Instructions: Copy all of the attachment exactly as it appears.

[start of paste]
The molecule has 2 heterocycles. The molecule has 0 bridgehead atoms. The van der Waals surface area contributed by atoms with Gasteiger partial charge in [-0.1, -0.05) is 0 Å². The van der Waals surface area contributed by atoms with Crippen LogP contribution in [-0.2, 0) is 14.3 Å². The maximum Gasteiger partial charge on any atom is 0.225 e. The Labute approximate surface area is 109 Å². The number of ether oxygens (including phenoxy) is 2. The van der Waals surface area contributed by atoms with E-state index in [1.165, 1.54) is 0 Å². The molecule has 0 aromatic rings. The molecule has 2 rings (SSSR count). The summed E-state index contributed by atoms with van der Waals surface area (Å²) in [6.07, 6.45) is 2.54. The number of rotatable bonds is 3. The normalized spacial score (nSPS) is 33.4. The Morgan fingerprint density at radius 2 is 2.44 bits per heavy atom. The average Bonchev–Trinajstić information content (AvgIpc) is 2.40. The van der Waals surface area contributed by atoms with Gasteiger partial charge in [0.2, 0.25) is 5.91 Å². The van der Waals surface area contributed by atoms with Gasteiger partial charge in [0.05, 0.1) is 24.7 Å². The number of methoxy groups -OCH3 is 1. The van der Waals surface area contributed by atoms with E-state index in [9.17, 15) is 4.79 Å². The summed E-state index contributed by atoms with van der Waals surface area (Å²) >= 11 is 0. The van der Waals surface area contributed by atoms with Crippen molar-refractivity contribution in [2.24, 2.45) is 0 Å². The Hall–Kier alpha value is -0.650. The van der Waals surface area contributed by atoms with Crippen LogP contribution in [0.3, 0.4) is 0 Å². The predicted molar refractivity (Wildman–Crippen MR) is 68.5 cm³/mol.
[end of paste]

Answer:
The molecule has 2 heterocycles. The molecule has 0 bridgehead atoms. The van der Waals surface area contributed by atoms with Gasteiger partial charge in [-0.1, -0.05) is 0 Å². The van der Waals surface area contributed by atoms with Crippen LogP contribution in [-0.2, 0) is 14.3 Å². The maximum Gasteiger partial charge on any atom is 0.225 e. The Labute approximate surface area is 109 Å². The number of ether oxygens (including phenoxy) is 2. The van der Waals surface area contributed by atoms with E-state index in [1.165, 1.54) is 0 Å². The molecule has 0 aromatic rings. The molecule has 2 rings (SSSR count). The summed E-state index contributed by atoms with van der Waals surface area (Å²) in [6.07, 6.45) is 2.54. The number of rotatable bonds is 3. The normalized spacial score (nSPS) is 33.4. The Morgan fingerprint density at radius 2 is 2.44 bits per heavy atom. The average Bonchev–Trinajstić information content (AvgIpc) is 2.40. The van der Waals surface area contributed by atoms with Gasteiger partial charge in [0.2, 0.25) is 5.91 Å². The van der Waals surface area contributed by atoms with Gasteiger partial charge in [0.05, 0.1) is 24.7 Å². The number of methoxy groups -OCH3 is 1. The van der Waals surface area contributed by atoms with E-state index in [9.17, 15) is 4.79 Å². The summed E-state index contributed by atoms with van der Waals surface area (Å²) >= 11 is 0. The van der Waals surface area contributed by atoms with Crippen molar-refractivity contribution in [2.24, 2.45) is 0 Å². The Hall–Kier alpha value is -0.650. The van der Waals surface area contributed by atoms with Crippen LogP contribution in [0.3, 0.4) is 0 Å². The predicted molar refractivity (Wildman–Crippen MR) is 68.5 cm³/mol.